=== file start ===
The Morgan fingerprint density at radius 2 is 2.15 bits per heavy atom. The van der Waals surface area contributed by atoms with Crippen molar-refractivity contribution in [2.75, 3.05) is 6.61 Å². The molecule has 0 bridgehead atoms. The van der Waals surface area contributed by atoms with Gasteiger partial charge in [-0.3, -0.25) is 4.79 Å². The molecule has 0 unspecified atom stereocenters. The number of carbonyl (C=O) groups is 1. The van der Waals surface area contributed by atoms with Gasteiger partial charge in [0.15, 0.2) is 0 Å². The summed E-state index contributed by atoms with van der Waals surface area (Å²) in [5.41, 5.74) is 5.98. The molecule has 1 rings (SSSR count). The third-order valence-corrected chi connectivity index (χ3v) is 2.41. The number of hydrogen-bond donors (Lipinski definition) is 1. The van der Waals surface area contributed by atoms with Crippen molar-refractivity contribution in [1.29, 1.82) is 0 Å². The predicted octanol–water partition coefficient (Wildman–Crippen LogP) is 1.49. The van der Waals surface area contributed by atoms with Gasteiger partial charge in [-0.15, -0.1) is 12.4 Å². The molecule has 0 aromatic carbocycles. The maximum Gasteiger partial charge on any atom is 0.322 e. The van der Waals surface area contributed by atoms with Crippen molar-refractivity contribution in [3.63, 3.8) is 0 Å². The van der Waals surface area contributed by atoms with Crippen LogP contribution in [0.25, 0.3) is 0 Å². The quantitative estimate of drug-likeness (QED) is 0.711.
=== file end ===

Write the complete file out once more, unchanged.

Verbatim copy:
The Morgan fingerprint density at radius 2 is 2.15 bits per heavy atom. The van der Waals surface area contributed by atoms with Crippen molar-refractivity contribution in [2.75, 3.05) is 6.61 Å². The molecule has 0 bridgehead atoms. The van der Waals surface area contributed by atoms with Gasteiger partial charge in [-0.3, -0.25) is 4.79 Å². The molecule has 0 unspecified atom stereocenters. The number of carbonyl (C=O) groups is 1. The van der Waals surface area contributed by atoms with Gasteiger partial charge in [0.15, 0.2) is 0 Å². The summed E-state index contributed by atoms with van der Waals surface area (Å²) in [5.41, 5.74) is 5.98. The molecule has 1 rings (SSSR count). The third-order valence-corrected chi connectivity index (χ3v) is 2.41. The number of hydrogen-bond donors (Lipinski definition) is 1. The van der Waals surface area contributed by atoms with Crippen molar-refractivity contribution in [1.29, 1.82) is 0 Å². The predicted octanol–water partition coefficient (Wildman–Crippen LogP) is 1.49. The van der Waals surface area contributed by atoms with Gasteiger partial charge in [-0.15, -0.1) is 12.4 Å². The molecule has 0 aromatic carbocycles. The maximum Gasteiger partial charge on any atom is 0.322 e. The van der Waals surface area contributed by atoms with Crippen molar-refractivity contribution in [3.63, 3.8) is 0 Å². The van der Waals surface area contributed by atoms with Crippen LogP contribution in [0.25, 0.3) is 0 Å². The quantitative estimate of drug-likeness (QED) is 0.711.